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BOVE v. KENNEDY

July 25, 1995

FRANCIS BOVE, Plaintiff, against TROOPER BRIAN M. KENNEDY, as an individual and in his official capacity, and JOHN and/or JANE DOE(S), being and intending to be police officer(s), public servant(s), and/or employee(s) of the State of New York, Defendants.


The opinion of the court was delivered by: JOHN GLEESON

 JOHN GLEESON, United States District Judge:

 Plaintiff Francis Bove brought this action under 42 U.S.C. ยง 1983 against the defendant New York State Trooper Brian M. Kennedy, alleging false arrest, malicious prosecution, and conspiracy to violate his constitutional rights, and seeking damages of several million dollars. *fn1" Kennedy had arrested Bove at approximately 4:45 p.m. on March 13, 1992 and charged him with driving while intoxicated ("DWI"). Bove was acquitted of the charge after a non-jury trial in the Suffolk County Supreme Court.

 Kennedy now moves for summary judgment dismissing the complaint on the ground of qualified immunity. In the alternative, he contends that to the extent he has been sued in his official capacity, the claim against him is barred by the Eleventh Amendment. Finally, he argues that because plaintiff has not stated any grounds to support the conspiracy claim, it too should be dismissed.

 For the reasons stated herein, the motion for summary judgment is granted with respect to the claims raised against defendant Kennedy in his official capacity, and with respect to the claim of conspiracy. In all other respects, the motion is denied.

 FACTS

 The undisputed facts are as follows. On March 13, 1992, Trooper Kennedy's unmarked patrol car came to a stop on the southbound shoulder of Mount Avenue in West Babylon, New York. A tan Cadillac rested on the shoulder behind the patrol car. Plaintiff Bove was seated alone in the Cadillac. In front of Kennedy's car, also on the shoulder, was a red Ford Bronco in which sat Bove's son, Richard Bove. Kennedy got out of his car and approached the Bronco, and Bove got out of the Cadillac and approached Kennedy. Bove demanded to know what was going on and Kennedy turned and asked who he was. Bove then saw Kennedy's badge and realized he was a police officer. Bove answered, "I'm his father." Kennedy then told Bove to return to his car, which Bove refused to do. The two argued a little more, as they approached the Bronco. When Bove was between Kennedy and the patrol car, Kennedy suddenly ducked past Bove and entered his car to call for back-up. He stayed there until other police officers arrived. Bove was then asked whether he had been drinking and he replied that he had had one beer. At that point the officers placed him under arrest for DWI. He was taken into police headquarters where he refused to take a Breathalyzer test.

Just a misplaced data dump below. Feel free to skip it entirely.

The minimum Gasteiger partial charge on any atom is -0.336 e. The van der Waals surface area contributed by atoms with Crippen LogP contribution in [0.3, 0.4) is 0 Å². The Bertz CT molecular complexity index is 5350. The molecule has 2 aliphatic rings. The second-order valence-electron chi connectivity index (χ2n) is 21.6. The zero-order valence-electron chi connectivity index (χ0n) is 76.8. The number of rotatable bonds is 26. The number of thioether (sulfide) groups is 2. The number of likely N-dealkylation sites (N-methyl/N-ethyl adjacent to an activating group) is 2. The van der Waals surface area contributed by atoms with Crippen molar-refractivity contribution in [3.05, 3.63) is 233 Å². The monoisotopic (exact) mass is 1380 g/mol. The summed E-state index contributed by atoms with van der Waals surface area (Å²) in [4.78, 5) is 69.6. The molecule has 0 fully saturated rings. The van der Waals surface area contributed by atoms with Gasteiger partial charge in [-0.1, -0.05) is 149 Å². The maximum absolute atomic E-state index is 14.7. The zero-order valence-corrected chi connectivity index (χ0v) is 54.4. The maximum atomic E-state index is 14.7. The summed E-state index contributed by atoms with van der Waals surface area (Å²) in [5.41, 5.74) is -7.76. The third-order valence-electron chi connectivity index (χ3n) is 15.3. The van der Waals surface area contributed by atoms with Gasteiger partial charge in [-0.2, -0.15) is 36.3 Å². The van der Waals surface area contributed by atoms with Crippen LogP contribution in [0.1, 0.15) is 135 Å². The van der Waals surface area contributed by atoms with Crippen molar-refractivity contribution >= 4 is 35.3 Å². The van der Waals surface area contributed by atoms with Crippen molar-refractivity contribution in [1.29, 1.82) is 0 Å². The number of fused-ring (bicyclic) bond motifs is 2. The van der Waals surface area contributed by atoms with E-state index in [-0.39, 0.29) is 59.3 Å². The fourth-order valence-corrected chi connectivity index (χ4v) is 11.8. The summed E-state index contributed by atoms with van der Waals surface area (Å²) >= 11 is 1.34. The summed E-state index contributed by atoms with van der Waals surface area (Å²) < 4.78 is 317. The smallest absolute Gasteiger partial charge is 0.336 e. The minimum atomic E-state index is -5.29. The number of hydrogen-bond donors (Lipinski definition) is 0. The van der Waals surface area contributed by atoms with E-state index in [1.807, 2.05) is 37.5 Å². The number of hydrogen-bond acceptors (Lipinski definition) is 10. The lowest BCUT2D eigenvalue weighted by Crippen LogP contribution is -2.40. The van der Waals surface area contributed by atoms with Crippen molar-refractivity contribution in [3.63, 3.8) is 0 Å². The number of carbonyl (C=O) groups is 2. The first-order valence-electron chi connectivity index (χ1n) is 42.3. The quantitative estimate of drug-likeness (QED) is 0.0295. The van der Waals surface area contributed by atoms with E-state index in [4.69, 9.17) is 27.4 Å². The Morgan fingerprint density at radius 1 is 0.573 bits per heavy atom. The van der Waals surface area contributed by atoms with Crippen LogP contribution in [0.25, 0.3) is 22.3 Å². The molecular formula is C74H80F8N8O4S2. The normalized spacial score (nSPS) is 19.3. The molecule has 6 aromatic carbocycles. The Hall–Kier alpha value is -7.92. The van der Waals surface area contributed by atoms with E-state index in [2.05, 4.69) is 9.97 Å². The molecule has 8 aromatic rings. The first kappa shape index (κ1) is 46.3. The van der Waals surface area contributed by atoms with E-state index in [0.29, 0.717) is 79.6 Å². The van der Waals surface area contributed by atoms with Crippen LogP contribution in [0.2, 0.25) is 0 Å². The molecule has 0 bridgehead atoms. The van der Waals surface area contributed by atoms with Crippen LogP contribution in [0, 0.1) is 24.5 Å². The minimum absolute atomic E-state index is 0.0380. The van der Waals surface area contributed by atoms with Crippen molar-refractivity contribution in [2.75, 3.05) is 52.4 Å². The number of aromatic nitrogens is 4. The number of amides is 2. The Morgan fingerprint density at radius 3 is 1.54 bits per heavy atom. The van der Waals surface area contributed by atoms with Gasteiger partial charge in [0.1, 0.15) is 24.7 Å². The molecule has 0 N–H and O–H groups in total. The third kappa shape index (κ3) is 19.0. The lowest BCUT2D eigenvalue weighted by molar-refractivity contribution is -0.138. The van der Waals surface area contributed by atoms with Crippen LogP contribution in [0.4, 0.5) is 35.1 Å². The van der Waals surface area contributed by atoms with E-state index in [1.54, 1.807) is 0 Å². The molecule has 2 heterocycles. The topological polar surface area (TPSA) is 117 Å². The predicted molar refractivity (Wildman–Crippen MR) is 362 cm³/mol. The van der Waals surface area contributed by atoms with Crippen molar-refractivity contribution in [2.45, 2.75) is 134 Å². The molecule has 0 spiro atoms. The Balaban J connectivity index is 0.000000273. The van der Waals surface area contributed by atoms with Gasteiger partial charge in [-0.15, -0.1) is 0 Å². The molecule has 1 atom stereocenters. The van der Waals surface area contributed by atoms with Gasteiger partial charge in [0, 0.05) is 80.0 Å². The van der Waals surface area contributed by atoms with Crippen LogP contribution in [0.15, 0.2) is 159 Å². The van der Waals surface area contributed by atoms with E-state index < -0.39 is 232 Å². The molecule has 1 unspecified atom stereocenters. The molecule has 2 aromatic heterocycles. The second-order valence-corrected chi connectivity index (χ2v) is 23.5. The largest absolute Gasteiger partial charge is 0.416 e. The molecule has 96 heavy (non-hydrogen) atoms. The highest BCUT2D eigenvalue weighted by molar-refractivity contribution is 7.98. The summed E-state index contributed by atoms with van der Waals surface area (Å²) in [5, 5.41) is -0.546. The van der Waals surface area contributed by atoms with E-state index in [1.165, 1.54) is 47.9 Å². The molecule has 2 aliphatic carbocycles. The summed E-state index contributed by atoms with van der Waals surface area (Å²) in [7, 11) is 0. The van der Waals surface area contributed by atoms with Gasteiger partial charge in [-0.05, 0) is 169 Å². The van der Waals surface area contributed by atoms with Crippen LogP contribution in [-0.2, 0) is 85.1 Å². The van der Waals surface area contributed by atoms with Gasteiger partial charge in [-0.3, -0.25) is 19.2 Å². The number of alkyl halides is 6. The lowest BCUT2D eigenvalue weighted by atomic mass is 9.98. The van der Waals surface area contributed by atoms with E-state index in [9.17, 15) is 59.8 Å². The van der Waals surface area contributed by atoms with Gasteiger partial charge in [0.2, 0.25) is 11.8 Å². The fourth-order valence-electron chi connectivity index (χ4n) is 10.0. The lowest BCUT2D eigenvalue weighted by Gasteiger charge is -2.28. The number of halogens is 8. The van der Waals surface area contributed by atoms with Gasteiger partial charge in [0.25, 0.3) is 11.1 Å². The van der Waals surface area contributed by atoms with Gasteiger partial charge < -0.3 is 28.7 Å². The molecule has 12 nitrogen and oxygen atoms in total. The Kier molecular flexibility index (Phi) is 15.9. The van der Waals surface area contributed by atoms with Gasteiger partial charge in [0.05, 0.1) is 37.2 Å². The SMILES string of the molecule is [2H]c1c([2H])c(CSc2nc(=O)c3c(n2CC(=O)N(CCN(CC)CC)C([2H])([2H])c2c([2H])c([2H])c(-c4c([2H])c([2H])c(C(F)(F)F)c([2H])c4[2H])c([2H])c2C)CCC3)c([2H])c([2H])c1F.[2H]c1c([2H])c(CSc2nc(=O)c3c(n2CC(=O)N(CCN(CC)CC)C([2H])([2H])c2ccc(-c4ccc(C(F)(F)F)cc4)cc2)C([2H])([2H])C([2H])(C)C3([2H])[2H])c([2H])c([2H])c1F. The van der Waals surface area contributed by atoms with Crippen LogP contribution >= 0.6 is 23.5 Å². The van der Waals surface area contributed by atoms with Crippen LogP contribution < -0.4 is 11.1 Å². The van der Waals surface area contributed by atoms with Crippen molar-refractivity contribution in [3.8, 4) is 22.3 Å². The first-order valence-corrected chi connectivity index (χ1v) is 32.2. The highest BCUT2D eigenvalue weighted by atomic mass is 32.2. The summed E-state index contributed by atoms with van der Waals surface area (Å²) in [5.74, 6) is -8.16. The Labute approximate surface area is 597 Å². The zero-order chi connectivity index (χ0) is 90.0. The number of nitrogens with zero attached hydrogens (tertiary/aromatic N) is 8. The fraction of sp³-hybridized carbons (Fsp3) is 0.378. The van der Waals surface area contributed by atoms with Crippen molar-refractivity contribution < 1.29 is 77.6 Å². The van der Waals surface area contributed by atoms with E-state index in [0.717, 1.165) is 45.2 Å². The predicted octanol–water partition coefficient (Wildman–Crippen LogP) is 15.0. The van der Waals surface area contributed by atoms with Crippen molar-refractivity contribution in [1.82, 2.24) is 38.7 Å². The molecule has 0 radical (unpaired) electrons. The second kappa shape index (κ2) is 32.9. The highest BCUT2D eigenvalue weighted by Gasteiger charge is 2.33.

At the subsequent trial, Trooper Kennedy testified that at approximately 4:45 p.m. on March 13, 1992, he observed a red Ford Bronco travelling south on Mount Avenue, noticed that it had no front plate or registration sticker, and decided to pull it over. Just before he did so, he observed a tan Cadillac pull onto the right shoulder in front of a residence. After he pulled over the Bronco some distance in front of the Cadillac, he noticed that the Cadillac moved closer to the two cars. As he attempted to obtain documentation from the driver of the Bronco, he saw plaintiff Bove get out of the driver's seat of the Cadillac and walk toward him. The confrontation described above ensued, in the course of which Kennedy smelled alcohol on Bove's breath, noticed that he had bloodshot eyes, and concluded that he had been drinking to excess. Finally, Kennedy testified that after arresting Bove he turned off the motor in the Cadillac, took the keys, and handed them to Bove's son, the driver of the Bronco. Significantly, this last allegation conflicts directly with Kennedy's position upon this motion, which is that he "did not observe Bove operate the Cadillac and the keys to the Cadillac were not recovered." (Def.'s R. 3(g) Stmt. P 6 n.1, Def.'s Ex. F.) *fn2" A further assertion in Kennedy's motion papers also appears to be in conflict with the trial testimony: